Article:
Downtown Vancouver vacancy rates among lowest in Canada; Major new developments underway

In its new Real Estate Market Study, Newmark Knight Frank Devencore reported that vacancy rates in downtown Vancouver are now among the lowest in Canada. Combined Class “A” and Class “B” vacancy rates stood at 3.5 per cent in mid-2011, down from 4.2 per cent at the end of 2010, representing the positive absorption of just over 150,000 square feet. The Class “A” submarket is especially tight, with an overall vacancy rate of only 2.9 per cent. Just over 375,000 square feet of Class “A” space is available for lease or sublet, most of this in smaller blocks.

“Downtown vacancy rates are now returning to the record low levels we saw prior to the financial crisis in 2008-09,” said Jon Bishop, vice president and managing principal of Devencore Company Limited. “With the tightness of supply, we expect that average asking rental rates, already among the highest in the country, will soon eclipse those achieved during the market peak of early 2008.”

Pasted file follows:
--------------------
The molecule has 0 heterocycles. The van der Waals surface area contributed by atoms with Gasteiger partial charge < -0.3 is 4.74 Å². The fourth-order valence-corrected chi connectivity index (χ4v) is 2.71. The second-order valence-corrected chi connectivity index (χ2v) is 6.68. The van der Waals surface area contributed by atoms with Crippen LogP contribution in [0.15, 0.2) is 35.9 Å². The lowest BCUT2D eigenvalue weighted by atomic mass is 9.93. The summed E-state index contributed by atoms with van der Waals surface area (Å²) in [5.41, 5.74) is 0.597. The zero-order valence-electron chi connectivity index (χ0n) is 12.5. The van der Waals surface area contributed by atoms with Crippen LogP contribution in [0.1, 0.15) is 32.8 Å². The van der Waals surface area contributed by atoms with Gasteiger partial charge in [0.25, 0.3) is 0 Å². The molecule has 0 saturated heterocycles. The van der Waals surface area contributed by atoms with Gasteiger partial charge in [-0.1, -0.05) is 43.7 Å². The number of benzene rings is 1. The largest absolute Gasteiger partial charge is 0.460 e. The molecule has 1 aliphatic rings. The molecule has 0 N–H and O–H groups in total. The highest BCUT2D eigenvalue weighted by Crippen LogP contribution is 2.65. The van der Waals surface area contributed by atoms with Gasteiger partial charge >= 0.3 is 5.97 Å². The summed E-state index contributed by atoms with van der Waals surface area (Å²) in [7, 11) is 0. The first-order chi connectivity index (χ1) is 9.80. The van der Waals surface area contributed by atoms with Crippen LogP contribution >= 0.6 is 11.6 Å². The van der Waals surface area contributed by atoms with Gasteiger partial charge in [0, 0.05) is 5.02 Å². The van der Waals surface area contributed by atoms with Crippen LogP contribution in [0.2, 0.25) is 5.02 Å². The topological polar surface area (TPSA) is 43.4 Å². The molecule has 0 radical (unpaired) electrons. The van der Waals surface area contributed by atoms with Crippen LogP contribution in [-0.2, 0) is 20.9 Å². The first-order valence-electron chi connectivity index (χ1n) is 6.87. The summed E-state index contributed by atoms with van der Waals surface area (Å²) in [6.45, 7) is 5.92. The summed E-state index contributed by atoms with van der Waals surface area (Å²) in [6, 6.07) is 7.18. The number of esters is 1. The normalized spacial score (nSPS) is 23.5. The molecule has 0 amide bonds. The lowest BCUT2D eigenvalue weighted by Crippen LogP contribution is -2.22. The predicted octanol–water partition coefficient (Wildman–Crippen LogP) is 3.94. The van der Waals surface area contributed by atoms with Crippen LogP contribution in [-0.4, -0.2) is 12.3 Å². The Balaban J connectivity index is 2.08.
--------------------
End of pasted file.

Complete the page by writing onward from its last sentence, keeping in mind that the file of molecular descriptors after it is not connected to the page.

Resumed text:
Bishop added that the downtown office market will be landlord-favoured market over the short term, but that the considerable developer activity currently taking place will soon begin to shift the dynamics of the downtown market.

“No fewer than three major LEED office tower projects have been confirmed,” Bishop said. “Collectively, these developments will bring nearly 1.2 million square feet of prestige space to the market. The promise of this new premium view space in the downtown area may soon begin to have an influence on the real estate decisions of some larger tenants.”

Over the short term tenant opportunities will continue to be more plentiful in Metro Vancouver’s suburban areas. Leasing activity in these submarkets has also picked up in recent months, with local businesses driving most of the space absorption that is taking place.

Across the rest of Canada, corporate real estate markets have remained relatively healthy in 2011. The overall vacancy rate in Class “A” and Class “B” office buildings in Canada’s major cities dropped from 6.8 per cent to 5.4 per cent over the first half of the year, and total vacant space fell from 14 million square feet to just over 11 million square feet.

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